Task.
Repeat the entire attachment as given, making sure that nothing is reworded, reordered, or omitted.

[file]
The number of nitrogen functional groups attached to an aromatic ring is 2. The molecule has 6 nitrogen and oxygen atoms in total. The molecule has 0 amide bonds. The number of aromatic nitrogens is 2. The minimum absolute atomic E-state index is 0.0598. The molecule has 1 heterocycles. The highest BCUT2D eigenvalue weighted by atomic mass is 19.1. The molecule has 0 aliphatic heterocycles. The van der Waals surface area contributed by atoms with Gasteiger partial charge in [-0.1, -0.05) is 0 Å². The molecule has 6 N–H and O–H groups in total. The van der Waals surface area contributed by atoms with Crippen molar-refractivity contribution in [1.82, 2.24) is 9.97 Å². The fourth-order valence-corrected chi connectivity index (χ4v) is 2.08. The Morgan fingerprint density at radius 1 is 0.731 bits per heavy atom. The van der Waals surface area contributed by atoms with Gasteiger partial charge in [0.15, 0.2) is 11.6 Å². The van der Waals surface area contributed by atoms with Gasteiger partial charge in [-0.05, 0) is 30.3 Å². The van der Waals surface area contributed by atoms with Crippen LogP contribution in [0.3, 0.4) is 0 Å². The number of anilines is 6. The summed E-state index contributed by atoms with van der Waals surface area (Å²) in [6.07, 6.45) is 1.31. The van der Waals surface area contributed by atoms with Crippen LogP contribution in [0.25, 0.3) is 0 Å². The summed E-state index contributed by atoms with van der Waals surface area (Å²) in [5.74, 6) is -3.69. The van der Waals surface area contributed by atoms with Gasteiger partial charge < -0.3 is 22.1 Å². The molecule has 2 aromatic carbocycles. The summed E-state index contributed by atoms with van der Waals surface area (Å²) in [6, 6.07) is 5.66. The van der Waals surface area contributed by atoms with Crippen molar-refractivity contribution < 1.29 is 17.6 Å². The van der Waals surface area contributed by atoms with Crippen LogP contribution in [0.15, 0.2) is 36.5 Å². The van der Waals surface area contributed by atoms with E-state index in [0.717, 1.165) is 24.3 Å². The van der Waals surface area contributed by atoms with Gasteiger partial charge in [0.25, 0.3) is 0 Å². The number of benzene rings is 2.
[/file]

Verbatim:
The number of nitrogen functional groups attached to an aromatic ring is 2. The molecule has 6 nitrogen and oxygen atoms in total. The molecule has 0 amide bonds. The number of aromatic nitrogens is 2. The minimum absolute atomic E-state index is 0.0598. The molecule has 1 heterocycles. The highest BCUT2D eigenvalue weighted by atomic mass is 19.1. The molecule has 0 aliphatic heterocycles. The van der Waals surface area contributed by atoms with Gasteiger partial charge in [-0.1, -0.05) is 0 Å². The molecule has 6 N–H and O–H groups in total. The van der Waals surface area contributed by atoms with Crippen molar-refractivity contribution in [1.82, 2.24) is 9.97 Å². The fourth-order valence-corrected chi connectivity index (χ4v) is 2.08. The Morgan fingerprint density at radius 1 is 0.731 bits per heavy atom. The van der Waals surface area contributed by atoms with Gasteiger partial charge in [0.15, 0.2) is 11.6 Å². The van der Waals surface area contributed by atoms with Gasteiger partial charge in [-0.05, 0) is 30.3 Å². The van der Waals surface area contributed by atoms with Crippen LogP contribution in [0.3, 0.4) is 0 Å². The number of anilines is 6. The summed E-state index contributed by atoms with van der Waals surface area (Å²) in [6.07, 6.45) is 1.31. The van der Waals surface area contributed by atoms with Crippen LogP contribution in [0.25, 0.3) is 0 Å². The summed E-state index contributed by atoms with van der Waals surface area (Å²) in [5.74, 6) is -3.69. The van der Waals surface area contributed by atoms with Gasteiger partial charge < -0.3 is 22.1 Å². The molecule has 2 aromatic carbocycles. The summed E-state index contributed by atoms with van der Waals surface area (Å²) in [6, 6.07) is 5.66. The van der Waals surface area contributed by atoms with Crippen molar-refractivity contribution < 1.29 is 17.6 Å². The van der Waals surface area contributed by atoms with Crippen LogP contribution in [0.15, 0.2) is 36.5 Å². The van der Waals surface area contributed by atoms with E-state index in [0.717, 1.165) is 24.3 Å². The van der Waals surface area contributed by atoms with Gasteiger partial charge in [0.25, 0.3) is 0 Å². The number of benzene rings is 2.